Definition - What does Mean Sac Diameter (MSD) mean?
Mean sac diameter (MSD) is an ultrasound measurement of the structure that houses a developing embryo in very early pregnancy called the gestational sac. It is usually first seen with transvaginal ultrasound at around 5 weeks gestation.
The gestational sac is the first visible structure in a pregnancy, and can be used to assess the viability of the pregnancy, diagnose an early miscarriage, and estimate the gestational age.
FertilitySmarts explains Mean Sac Diameter (MSD)
MSD can be measured between5-6 weeks and 11 weeks, but it isn’t recommended once the embryo is visible and can be assessed.
The mean sac diameter can be measured on either a transvaginal or abdominal ultrasound.
Transvaginal ultrasound from 5 weeks from last menstrual period (LMP)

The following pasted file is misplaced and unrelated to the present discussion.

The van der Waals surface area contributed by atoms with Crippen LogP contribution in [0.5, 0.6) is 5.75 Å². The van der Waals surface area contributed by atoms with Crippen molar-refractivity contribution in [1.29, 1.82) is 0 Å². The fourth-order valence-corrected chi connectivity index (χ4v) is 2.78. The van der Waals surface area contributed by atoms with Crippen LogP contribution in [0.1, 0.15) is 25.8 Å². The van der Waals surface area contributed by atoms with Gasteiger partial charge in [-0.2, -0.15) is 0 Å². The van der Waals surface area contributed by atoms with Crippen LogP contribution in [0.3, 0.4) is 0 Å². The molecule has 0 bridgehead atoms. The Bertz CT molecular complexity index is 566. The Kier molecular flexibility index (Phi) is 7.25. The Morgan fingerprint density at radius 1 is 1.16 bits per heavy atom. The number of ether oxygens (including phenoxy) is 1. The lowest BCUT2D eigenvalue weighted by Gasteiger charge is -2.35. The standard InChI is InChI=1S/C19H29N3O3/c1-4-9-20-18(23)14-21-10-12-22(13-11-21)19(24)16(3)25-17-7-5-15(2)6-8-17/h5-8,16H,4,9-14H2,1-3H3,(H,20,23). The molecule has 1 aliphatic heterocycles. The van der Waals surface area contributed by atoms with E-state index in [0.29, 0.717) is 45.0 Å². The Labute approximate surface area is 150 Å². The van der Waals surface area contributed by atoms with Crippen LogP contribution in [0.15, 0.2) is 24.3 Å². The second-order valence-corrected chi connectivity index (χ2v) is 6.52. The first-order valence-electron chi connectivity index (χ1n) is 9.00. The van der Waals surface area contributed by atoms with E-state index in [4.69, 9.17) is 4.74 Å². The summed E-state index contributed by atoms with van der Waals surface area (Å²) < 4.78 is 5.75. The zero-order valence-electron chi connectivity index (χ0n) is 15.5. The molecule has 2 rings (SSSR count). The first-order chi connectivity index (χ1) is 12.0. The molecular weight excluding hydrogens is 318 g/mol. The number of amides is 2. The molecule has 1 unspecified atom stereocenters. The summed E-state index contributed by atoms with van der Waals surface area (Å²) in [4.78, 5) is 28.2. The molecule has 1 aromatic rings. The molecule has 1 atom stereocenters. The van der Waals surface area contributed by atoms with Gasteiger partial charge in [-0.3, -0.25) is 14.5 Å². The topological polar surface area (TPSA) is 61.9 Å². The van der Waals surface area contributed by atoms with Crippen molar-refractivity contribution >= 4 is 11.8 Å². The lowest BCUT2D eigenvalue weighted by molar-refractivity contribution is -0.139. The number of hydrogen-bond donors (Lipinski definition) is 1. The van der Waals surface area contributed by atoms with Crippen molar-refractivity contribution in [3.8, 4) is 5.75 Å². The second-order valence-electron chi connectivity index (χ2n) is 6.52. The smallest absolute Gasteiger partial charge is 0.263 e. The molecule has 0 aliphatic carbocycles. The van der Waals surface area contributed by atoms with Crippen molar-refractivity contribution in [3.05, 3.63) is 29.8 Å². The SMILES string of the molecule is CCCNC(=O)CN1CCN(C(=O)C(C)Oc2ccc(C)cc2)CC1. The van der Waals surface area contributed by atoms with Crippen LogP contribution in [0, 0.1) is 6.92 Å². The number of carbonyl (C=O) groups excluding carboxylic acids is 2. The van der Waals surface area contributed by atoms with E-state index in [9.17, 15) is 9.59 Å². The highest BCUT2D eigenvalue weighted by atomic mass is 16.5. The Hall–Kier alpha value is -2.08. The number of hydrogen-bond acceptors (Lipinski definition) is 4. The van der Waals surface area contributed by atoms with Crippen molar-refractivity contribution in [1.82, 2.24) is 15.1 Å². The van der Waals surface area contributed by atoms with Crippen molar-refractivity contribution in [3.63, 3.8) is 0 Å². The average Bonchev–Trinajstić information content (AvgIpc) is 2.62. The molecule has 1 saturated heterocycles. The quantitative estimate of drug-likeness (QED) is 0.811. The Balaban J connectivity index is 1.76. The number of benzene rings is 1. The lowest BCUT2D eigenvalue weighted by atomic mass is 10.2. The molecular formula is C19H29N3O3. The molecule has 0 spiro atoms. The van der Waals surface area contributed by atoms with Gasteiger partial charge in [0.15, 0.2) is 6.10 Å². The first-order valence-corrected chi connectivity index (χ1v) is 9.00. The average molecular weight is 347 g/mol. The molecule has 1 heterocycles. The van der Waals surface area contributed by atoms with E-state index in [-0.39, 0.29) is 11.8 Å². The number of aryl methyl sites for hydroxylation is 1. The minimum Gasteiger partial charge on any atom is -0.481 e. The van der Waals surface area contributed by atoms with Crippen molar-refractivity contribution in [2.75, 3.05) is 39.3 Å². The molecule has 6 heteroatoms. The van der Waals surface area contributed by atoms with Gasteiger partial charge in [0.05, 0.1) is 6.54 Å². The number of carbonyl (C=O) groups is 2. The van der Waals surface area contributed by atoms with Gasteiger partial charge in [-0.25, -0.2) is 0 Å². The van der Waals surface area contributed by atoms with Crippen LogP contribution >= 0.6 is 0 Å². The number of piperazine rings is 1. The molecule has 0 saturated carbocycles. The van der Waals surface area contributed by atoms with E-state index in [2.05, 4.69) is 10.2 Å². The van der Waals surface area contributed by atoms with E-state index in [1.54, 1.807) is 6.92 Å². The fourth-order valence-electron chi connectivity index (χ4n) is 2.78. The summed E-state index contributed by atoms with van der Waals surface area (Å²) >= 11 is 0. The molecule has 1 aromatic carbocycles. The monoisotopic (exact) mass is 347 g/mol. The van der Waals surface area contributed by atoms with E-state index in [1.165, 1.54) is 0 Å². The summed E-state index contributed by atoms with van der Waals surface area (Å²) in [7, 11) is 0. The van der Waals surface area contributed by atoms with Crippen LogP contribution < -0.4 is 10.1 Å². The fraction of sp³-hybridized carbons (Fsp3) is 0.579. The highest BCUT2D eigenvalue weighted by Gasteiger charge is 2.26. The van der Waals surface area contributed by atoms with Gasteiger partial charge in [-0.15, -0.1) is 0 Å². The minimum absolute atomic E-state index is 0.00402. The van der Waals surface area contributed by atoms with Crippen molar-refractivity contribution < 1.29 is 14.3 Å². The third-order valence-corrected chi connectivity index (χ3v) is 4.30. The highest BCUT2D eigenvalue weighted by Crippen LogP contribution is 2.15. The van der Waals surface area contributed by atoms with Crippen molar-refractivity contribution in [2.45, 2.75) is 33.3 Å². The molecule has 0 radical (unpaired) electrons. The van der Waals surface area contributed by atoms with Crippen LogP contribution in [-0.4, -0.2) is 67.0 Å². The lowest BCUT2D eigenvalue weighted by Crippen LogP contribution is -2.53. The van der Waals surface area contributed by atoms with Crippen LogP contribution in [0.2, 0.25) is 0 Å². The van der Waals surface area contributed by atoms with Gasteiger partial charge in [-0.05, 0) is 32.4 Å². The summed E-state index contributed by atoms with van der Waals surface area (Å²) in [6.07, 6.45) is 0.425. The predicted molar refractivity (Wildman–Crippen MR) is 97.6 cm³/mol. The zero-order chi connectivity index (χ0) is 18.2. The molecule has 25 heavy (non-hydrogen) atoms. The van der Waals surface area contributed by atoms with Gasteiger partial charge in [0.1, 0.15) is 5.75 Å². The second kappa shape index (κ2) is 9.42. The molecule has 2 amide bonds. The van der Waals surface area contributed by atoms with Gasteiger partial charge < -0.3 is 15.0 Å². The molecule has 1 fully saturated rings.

Transabdominal ultrasound from 6 weeks last menstrual period (LMP)
How is mean sac diameter measured?
MSD is measured by adding together the height, length, and width of the gestational sac and dividing the result by 3, and expressed in millimeters.
How is gestational age estimated with MSD?
Gestational age can be estimated by adding 30 to the MSD. The result is GA in days.
How is MSD used?
Ultrasound technicians measure the MSD and look for certain structures within the gestational sac that should be present. For example,
When the MSD is 5 mm, it is possible to see the yolk sac.
A smaller than expected sac around 7- 8 weeks (but not before) indicates that the pregnancy is not progressing normally and will end in miscarriage.
Typically a healthy gestation is considered one in which the MSD is at least 5 mm greater than the crown-rump length (CRL).
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Oh JS, et al.
Gestational sac diameter in very early pregnancy as a predictor of fetal outcome.